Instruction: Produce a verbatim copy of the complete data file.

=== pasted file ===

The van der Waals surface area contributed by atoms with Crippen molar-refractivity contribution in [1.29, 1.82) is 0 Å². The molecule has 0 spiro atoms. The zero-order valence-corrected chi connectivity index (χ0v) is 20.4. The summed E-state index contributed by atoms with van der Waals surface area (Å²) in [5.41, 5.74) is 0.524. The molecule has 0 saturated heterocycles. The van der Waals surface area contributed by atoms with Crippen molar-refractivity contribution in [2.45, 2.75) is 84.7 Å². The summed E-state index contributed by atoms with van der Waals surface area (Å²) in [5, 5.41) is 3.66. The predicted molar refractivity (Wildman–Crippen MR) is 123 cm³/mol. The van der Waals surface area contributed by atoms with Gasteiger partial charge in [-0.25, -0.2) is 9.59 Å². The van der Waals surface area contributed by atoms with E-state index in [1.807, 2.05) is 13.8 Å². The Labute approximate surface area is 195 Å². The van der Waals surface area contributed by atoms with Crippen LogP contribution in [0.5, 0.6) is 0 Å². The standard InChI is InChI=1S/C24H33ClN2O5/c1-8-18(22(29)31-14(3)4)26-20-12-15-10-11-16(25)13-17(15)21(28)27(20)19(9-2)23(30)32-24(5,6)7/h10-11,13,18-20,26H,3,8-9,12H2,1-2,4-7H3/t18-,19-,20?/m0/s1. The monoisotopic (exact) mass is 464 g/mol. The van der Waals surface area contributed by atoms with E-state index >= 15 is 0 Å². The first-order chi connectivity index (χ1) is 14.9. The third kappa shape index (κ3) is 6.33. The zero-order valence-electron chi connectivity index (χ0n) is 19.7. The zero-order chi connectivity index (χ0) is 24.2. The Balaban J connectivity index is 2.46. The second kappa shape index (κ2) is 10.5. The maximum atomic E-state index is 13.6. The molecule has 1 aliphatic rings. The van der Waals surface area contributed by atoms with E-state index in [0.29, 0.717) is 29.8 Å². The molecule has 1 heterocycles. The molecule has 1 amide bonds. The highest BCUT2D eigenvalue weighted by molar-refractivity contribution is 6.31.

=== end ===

The van der Waals surface area contributed by atoms with Crippen molar-refractivity contribution in [1.29, 1.82) is 0 Å². The molecule has 0 spiro atoms. The zero-order valence-corrected chi connectivity index (χ0v) is 20.4. The summed E-state index contributed by atoms with van der Waals surface area (Å²) in [5.41, 5.74) is 0.524. The molecule has 0 saturated heterocycles. The van der Waals surface area contributed by atoms with Crippen molar-refractivity contribution in [2.45, 2.75) is 84.7 Å². The summed E-state index contributed by atoms with van der Waals surface area (Å²) in [5, 5.41) is 3.66. The predicted molar refractivity (Wildman–Crippen MR) is 123 cm³/mol. The van der Waals surface area contributed by atoms with Gasteiger partial charge in [-0.25, -0.2) is 9.59 Å². The van der Waals surface area contributed by atoms with E-state index in [1.807, 2.05) is 13.8 Å². The Labute approximate surface area is 195 Å². The van der Waals surface area contributed by atoms with Crippen LogP contribution in [0.5, 0.6) is 0 Å². The standard InChI is InChI=1S/C24H33ClN2O5/c1-8-18(22(29)31-14(3)4)26-20-12-15-10-11-16(25)13-17(15)21(28)27(20)19(9-2)23(30)32-24(5,6)7/h10-11,13,18-20,26H,3,8-9,12H2,1-2,4-7H3/t18-,19-,20?/m0/s1. The monoisotopic (exact) mass is 464 g/mol. The van der Waals surface area contributed by atoms with E-state index >= 15 is 0 Å². The first-order chi connectivity index (χ1) is 14.9. The third kappa shape index (κ3) is 6.33. The zero-order valence-electron chi connectivity index (χ0n) is 19.7. The zero-order chi connectivity index (χ0) is 24.2. The Balaban J connectivity index is 2.46. The second kappa shape index (κ2) is 10.5. The maximum atomic E-state index is 13.6. The molecule has 1 aliphatic rings. The van der Waals surface area contributed by atoms with E-state index in [0.29, 0.717) is 29.8 Å². The molecule has 1 heterocycles. The molecule has 1 amide bonds. The highest BCUT2D eigenvalue weighted by molar-refractivity contribution is 6.31.